If you are looking for a complete recording of 'Louise' then the recommendation must still be Fournet's 1956 recording from the Opera Comique with Berthe Momart and André Laroze.
-- Robert Hugill, MusicWeb International
I perceive now that I am never going to fall out of love with this opera. Why should I be ashamed to admit it ? Many people carry into middle age a secret taste for peardrops. I protest the music puts a real spell on you, haunts your memory and wonderfully serves its dramatic purpose. Of course, if you hate "Depuis le jour" it is no use persevering, but if not . . . and I believe countless people think it a beautiful song (veryRead more hard to sing, by the way, although exquisitely placed for the voice—Charpentier was a great one for knowing about singing) then you should really press on and make the acquaintance of the love duet which ensues, where as dusk falls over Paris, Louise and Julien hymn the delights of free love. I am not, of course, defending free love or the kind of things Free-Lovers said to each other in Paris 1900. I find the duet exciting and evocative.
The recording is perfectly adequate as here exhibited, if a shade hollow at times. Musy as the father is first rate; the tenor has what it takes even if he is seldom very ingratiating. Mlle Monmart (a name, I should guess, made up for her debut in this role in which she excelled) sustains the arduous role very well, can sing high notes softly and steadily and yet give generously without shirking when the music warrants it—and this often means attacking it like a Briinnhilde over a tide of orchestral sound.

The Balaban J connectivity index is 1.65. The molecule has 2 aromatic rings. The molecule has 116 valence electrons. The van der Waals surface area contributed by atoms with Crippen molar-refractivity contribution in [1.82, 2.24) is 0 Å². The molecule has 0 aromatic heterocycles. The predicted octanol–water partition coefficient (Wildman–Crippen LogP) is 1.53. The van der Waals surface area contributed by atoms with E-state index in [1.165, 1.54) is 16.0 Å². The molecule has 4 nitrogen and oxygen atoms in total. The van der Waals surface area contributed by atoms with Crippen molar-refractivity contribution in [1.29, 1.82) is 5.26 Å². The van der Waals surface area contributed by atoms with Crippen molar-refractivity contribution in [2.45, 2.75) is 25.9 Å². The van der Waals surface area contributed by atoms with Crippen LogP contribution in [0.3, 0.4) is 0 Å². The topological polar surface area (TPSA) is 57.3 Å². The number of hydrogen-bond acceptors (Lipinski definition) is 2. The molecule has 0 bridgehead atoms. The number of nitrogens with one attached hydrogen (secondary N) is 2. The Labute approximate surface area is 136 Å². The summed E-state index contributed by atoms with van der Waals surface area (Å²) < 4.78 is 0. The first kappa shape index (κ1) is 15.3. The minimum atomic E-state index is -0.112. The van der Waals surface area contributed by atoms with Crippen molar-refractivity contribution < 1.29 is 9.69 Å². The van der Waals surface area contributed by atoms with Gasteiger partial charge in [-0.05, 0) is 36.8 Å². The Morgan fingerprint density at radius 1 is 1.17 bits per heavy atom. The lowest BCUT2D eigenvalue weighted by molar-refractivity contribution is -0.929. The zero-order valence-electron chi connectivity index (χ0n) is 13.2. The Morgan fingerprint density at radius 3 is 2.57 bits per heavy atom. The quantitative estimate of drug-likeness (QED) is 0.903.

-- Gramophone [6/1963, reviewing an LP release of the Fournet recording of
Originally hailed for its realism, the continuing success of Louise may owe more to its rapt, sometimes overwrought lyricism – a properly French Bohème. The strength of this 1956 recording lies in its idiomatic directness: the love scenes may have been sung more sweetly, but the acting, with a strong support cast, rings true. Sadly, the dry sound does not do justice to the crowd scenes that constitute a hymn of praise to Paris.
-- William Humphreys-Jones, BBC Music Magazine Read less
Works on This Recording
Louiseby Gustave Charpentier Performer:
Louis Musy (Baritone),
Jacques Mars (Baritone),
Louis Rialland (Tenor),
André Laroze (Tenor),
Pierre Giannotti (Tenor),
Jeanine Collard (Alto),
Jacqueline Cauchard (Soprano),
Georgette Spanellys (Soprano),
Solange Michel (Mezzo Soprano),
Berthe Monmart (Soprano),
Andrée Gabriel (Mezzo Soprano),
Andréa Guiot (Soprano),
Germaine Chellet (Soprano),
Gerard Serkoyan (Bass)
Paris Opéra Comique Orchestra,
Paris Opéra Comique Chorus
Period: Romantic Written: 1900; France Date of Recording: 1956 Language: French
Average Customer Review: ( 1 Customer Review )
the essence of ParisMay 3, 2013By J. Tatnall (West Grove, PA)See All My Reviews"Once you get to know Louise, its magic won't let you go. There are fine stereo recordings of it, (Pretre, Domingo, Cortrubas et al. still a favorite) but a work so ingrained in French life and history cries out for the accent and inflection of the native singer.* While observing thetre cuts of its day and more (perhaps) to get it onto disc, it is still a vibrant, idiomatic performance. Seriously, give this experiment a try: listen to the same French aria by a native, say Henri Legay. Then by Nicolai Gedda, a fine singer without accent and known for French style. Then by Domingo or Carreras. All wonderful, but in which one does the language and phrasing really come through? I have no problem with today's international casts, but I also treasure national casts from recordings of the 50s and earlier. It is a part of the music and drama."Report Abuse